[Satan's Brew] strikes me as a minor setback in [Fassbinder's] career. While it does not make me reconsider my previous appraisals, it does suggest certain limitations to his talent. What he has attempted on this occasion is a form of savage screwball comedy, which descends irrationally and intentionally into depravity and disgust….
Fassbinder quotes Artaud as his guide, but one is reminded instead of the Cocteau of Les Enfants Terribles and the Chabrol-Gegauff of Les Cousins. Unfortunately, Fassbinder is unable to furnish any behavioral conviction to his players, and, as if to admit this deficiency, he allows his plot to fizzle out in a fit of Pirandellian playfulness. These are not real bullets, as it turns out; only the wife's death in the hospital is absolutely irrevocable.
Regrettably, Fassbinder displays no flair for farce, and he is never really overtly funny. Indeed, Fassbinder should never actively seek humor but allow it to lurk in the background of his dark lyricism. The best moments in Satan's Brew are characterized by either self-mocking sentimentality (with gliding camera movements to match) or hard-edged sexuality (in which exposure is indecorous, if not indecent, because of its casual integration with the dramatic action). Fassbinder's cynicism about power on all levels of human intercourse finds ample expression here, but this cynicism is more nakedly schematic than it ever has been before.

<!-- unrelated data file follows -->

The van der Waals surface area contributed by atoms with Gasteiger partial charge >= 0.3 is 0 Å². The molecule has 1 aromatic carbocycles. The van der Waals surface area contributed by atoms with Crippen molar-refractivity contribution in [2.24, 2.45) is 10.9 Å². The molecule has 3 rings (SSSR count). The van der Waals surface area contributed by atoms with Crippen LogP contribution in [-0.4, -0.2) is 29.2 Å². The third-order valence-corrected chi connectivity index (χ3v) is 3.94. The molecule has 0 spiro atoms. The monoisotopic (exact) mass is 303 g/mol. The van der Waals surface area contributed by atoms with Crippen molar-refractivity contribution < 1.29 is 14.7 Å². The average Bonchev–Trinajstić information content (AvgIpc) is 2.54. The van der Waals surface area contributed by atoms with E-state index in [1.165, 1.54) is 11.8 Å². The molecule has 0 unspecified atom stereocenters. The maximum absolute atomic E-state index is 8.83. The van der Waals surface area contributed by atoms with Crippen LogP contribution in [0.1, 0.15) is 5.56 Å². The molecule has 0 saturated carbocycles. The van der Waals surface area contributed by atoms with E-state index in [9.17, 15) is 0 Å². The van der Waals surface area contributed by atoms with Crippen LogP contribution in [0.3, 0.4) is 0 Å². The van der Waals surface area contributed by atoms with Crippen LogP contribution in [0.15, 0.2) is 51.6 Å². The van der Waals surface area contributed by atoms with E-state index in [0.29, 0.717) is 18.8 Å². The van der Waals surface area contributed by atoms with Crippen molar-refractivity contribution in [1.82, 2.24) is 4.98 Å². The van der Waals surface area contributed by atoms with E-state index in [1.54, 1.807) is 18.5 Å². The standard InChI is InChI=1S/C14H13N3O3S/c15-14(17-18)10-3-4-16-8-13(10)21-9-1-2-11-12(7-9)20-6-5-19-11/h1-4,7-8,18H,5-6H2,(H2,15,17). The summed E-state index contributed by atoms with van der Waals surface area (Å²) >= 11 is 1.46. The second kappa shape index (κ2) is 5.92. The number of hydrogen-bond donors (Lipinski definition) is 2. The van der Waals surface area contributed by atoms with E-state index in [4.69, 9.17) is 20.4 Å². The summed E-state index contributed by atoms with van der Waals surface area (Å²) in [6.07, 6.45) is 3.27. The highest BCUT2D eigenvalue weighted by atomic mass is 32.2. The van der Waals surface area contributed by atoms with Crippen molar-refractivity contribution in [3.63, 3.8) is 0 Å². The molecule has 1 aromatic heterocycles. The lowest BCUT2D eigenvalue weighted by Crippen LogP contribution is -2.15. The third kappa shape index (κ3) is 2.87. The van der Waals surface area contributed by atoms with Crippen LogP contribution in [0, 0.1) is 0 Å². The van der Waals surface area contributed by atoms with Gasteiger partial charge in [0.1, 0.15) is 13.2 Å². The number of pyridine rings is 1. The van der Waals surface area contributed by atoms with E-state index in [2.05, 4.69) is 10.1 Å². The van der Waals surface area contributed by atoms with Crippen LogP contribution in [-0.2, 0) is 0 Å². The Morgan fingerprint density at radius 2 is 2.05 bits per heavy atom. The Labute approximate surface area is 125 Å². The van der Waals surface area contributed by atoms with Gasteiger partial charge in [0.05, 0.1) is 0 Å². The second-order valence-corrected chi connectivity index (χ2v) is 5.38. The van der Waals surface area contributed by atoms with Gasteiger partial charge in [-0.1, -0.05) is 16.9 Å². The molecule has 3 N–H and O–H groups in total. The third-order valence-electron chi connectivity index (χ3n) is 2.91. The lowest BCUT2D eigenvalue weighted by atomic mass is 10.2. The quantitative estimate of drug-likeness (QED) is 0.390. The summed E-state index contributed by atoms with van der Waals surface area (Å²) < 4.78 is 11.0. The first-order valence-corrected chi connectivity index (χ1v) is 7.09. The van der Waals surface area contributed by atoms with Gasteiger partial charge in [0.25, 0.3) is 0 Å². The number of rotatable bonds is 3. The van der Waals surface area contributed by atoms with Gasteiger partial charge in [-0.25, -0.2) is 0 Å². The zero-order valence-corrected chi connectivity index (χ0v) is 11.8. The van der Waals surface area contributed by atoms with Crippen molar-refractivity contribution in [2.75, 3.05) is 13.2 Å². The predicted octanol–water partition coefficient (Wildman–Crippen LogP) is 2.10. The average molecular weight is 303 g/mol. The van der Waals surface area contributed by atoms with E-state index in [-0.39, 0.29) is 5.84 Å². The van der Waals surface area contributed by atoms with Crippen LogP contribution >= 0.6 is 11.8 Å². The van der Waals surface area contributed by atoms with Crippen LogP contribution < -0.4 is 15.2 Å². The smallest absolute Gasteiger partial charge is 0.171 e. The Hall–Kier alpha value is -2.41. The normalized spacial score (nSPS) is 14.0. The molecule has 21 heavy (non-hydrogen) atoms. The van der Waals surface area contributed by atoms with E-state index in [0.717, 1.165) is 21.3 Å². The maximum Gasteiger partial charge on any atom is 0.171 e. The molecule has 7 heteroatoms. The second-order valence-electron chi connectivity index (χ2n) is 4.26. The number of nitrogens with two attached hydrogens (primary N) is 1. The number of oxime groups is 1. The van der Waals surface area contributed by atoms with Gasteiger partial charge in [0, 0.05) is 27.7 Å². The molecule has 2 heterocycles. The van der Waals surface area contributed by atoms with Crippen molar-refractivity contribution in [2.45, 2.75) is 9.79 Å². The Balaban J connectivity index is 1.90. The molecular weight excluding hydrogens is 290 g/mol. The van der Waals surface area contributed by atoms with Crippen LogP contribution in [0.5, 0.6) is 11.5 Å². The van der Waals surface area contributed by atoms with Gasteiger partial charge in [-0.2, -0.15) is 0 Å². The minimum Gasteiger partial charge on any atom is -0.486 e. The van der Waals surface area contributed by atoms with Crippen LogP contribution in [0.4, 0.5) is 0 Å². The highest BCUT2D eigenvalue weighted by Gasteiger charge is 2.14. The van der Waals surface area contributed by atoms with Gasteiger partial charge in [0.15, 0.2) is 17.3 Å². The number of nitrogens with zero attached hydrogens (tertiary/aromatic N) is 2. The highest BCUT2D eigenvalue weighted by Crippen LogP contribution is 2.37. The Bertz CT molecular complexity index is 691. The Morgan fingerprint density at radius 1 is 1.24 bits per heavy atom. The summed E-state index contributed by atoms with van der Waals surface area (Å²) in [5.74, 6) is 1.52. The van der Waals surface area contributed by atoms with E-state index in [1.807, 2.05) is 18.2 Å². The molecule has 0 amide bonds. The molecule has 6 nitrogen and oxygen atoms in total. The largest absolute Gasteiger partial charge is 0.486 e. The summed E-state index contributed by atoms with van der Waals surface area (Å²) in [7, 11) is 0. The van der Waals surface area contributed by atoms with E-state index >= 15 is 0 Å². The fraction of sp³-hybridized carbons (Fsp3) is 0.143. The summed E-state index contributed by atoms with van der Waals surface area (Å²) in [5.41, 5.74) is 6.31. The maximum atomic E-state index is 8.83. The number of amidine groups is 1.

Andrew Sarris, "A Summer Spate of Sugar and Spite" (reprinted by permission of The Village Voice and the author; copyright © The Village Voice, Inc., 1977), in The Village Voice, Vol. XXII, No. 35, August 29, 1977, p. 45.∗